Small Business owners – how to attract and work well with freelancers

Posted on Feb 1st, 2012 | Running a business

With the ongoing shift towards employers using freelancers/contractors instead of employing PAYE workers and employees in the current uncertain climate, we look at how small business owners can get the best out of their relationship with freelancers, for the benefit of both parties.

First, you need to be clear why you want to use a freelancer/contractor and don’t need an agency temp or PAYE staff on a casual/fixed term/permanent contract. Ask yourself:

  • What sort of job do you require them to do and how long will it take? How many hours do you need them to work on a weekly basis? Be realistic about the timescale
  • Will there be an ongoing requirement for the job or is it a one-off, specialised project?
  • What level of experience/seniority do you need them to have?

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Keep in mind the complexities of employment legislation in the UK, such as the National Minimum Wage, the Working Time Regulations (hours of work, rest breaks and holiday entitlement), the Agency Workers Regulations – none of these will apply if the freelancer is ‘genuinely’ freelance but they’ll apply if they have ‘worker’ status. See our guide to employment status. This isn’t something you can decide yourself; it’s subject to complicated legislative and HMRC rules, which mean if you hire someone as a freelancer but they’re not genuinely freelance, your company and the freelancer could have problems later.

You can also read our advice about company types for those who are self-employed and information on IR35 here. If you’ve decided that recruiting a freelancer/contractor is the best fit for the work you need done, recruit in the right places to get high calibre freelancers. Freelancers tend to be found more through networking, recommendations, contacts, online professional networking or freelance job board sites where you can see their experience and references, or through specialist recruitment agencies, rather than through traditional recruitment sources like advertising or high-street temp agencies.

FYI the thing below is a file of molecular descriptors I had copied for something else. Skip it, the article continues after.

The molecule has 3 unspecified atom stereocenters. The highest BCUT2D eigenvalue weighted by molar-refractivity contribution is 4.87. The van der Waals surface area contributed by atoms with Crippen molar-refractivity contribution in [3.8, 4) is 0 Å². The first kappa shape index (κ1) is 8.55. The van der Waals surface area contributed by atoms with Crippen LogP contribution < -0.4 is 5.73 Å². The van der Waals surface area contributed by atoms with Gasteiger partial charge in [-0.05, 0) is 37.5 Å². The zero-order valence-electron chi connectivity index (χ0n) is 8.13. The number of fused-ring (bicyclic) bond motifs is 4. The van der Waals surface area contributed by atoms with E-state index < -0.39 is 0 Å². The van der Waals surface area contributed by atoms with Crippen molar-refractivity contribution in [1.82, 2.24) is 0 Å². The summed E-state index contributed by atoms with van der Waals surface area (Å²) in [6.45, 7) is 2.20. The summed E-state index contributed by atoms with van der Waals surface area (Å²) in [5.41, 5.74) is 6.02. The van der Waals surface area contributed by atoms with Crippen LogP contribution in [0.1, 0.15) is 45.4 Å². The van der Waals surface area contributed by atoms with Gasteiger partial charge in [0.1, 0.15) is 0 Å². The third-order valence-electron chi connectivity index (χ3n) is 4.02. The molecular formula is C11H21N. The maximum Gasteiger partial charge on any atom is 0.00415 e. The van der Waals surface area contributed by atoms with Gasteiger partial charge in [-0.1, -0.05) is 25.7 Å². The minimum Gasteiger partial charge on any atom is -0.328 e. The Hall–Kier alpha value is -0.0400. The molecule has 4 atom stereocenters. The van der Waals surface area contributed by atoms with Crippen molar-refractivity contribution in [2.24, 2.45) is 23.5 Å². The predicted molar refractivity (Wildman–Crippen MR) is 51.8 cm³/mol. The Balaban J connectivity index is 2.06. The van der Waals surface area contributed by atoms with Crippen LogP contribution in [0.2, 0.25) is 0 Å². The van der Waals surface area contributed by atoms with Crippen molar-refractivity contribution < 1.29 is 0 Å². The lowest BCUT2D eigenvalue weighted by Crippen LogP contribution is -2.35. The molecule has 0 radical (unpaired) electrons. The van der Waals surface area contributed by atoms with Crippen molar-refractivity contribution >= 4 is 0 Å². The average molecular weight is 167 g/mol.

If you actually need to recruit a PAYE member of staff, take a look at our article for small business owners on what employment documentation you need to have in place. Before recruiting, consider the rate you’ll pay them by researching current freelance rates for the job you need done. However, remember all freelance jobs will be slightly different and all freelancers have different experience/qualities/skills/requirements. When you’ve chosen your freelancer (or a small pool of potential freelancers), ask them for a quote for the job and agree a price – either for the whole job or for a daily or weekly rate. When you choose your freelancer, be clear what you’ve agreed to and what the ‘work’ entails (i.e. does ‘work’ include attending meetings at your premises, travelling to meetings etc). Put this in writing for clarity. Importantly, you must check their:

  • Experience and knowledge thoroughly when you meet them to discuss the job, to ensure they’re suitable for the work or project you need them for and they ‘fit’ the culture of your business
  • Self-employment status (or their company structure), to determine if they’re genuinely freelance and their employment will not bring HMRC/IR35 and tax/’worker’ or Employee rights and benefits issues down the line – this can be very complicated, so take advice if you’re not sure, from your Accountant or from a HR Advisory service such as The HR Kiosk. Also check if your industry has specific HMRC Guidelines for the longest length of time a freelancer can be employed.